The Los Montieles farm is a very young establishment: it was the dream of my grandfather who, upon retiring in 2018, decided to dedicate himself to agriculture as a hobby, and became so good at it that we decided to turn it into a family business. My grandfather, Pepe Montiel, worked in a furniture factory for 47 years before retiring and looking for a piece of land on which to grow his own crops as a hobby, as he is a very active person who could never simply sit still. However, when he was offered a two-hectare farm, he couldn't say no. For him, it was a challenge – and one that he took on with great pleasure. My grandfather was clear that he wanted to grow something different, and he had always been interested in tropical fruits. After much study, he decided to test three crops as exotic as papaya, dragon fruit and passion fruit. As he never used pesticides on his crops and wanted his customers to be able to eat his fruit the way he himself likes to eat it, he decided to grow organically right from the very beginning. And that's how our project was born! I was spending a season in England to make some money and improve my English, but was so moved by what my grandfather was doing that I decided to return to Spain, spend time helping him and create a business through which to earn my living.
Our family farm is located in Cuevas de Almanzora, less than 1km from the Mediterranean Sea: an exceptional location for the cultivation of these tropical fruits in Europe. The farm features three crop areas: papaya, protected by a greenhouse in winter; dragon fruit, grown under a net; and the passion fruit, grown outdoors. We carry out our work in a small warehouse. Apart from Pepe and I, two more permanent employees have been working on the farm since 2019: Abdul and Rey. The four of us do everything, as and when it is needed. They receive a higher salary than that established by the agricultural-sector collective agreement in Spain. They also receive incentives if everything has gone well by the end of the campaign, and once a quarter we get together to eat and drink as a big family. If necessary, we also hire people from the local town to help us during specific peak times.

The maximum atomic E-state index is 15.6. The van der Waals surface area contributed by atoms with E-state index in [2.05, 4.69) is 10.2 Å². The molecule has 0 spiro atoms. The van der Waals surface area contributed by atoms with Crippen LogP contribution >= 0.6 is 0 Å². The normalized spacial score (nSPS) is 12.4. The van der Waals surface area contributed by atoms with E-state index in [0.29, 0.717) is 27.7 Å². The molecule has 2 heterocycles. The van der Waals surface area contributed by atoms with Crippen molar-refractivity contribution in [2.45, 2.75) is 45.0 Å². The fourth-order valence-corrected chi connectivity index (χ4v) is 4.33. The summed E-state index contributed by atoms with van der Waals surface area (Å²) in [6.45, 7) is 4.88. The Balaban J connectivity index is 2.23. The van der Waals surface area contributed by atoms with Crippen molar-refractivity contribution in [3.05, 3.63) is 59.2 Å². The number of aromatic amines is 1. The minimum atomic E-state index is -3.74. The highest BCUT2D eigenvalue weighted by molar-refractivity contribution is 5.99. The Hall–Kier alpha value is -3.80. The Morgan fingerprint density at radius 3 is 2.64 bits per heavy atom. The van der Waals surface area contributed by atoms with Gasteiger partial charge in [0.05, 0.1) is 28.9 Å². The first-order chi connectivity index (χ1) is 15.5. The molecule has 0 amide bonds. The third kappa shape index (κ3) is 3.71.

The region is both agricultural and loved by tourists, and there are a few other vegetable-producing farms in the area. The irrigation water we use comes from the community irrigation system, which derives its water from the Cuevas reservoir and a desalination plant. Each crop requires irrigation that amounts to a consumption of 15 litres per week per plant for papaya, 20 for passion fruit and 10 for dragon fruit, which can vary depending on the season. All our crops are efficiently drip irrigated to avoid wasting a single drop of water. We select the fruit to be sent off by hand: only those that have already reached an optimal stage for consumption. To reduce any fruit waste, we turn what cannot be sold into jams.
To prevent the weeds from growing, we use protective nets on the ground. Any weed that does grow is collected by hand and offered to local shepherds to feed their livestock, along with any leftovers from pruning. We use natural pesticides, along with natural vegetation and insect hotels on the edges of the farm to try and increase the biodiversity of the local insect life. We also plant flowers that attract pollinators and boost the ecosystem.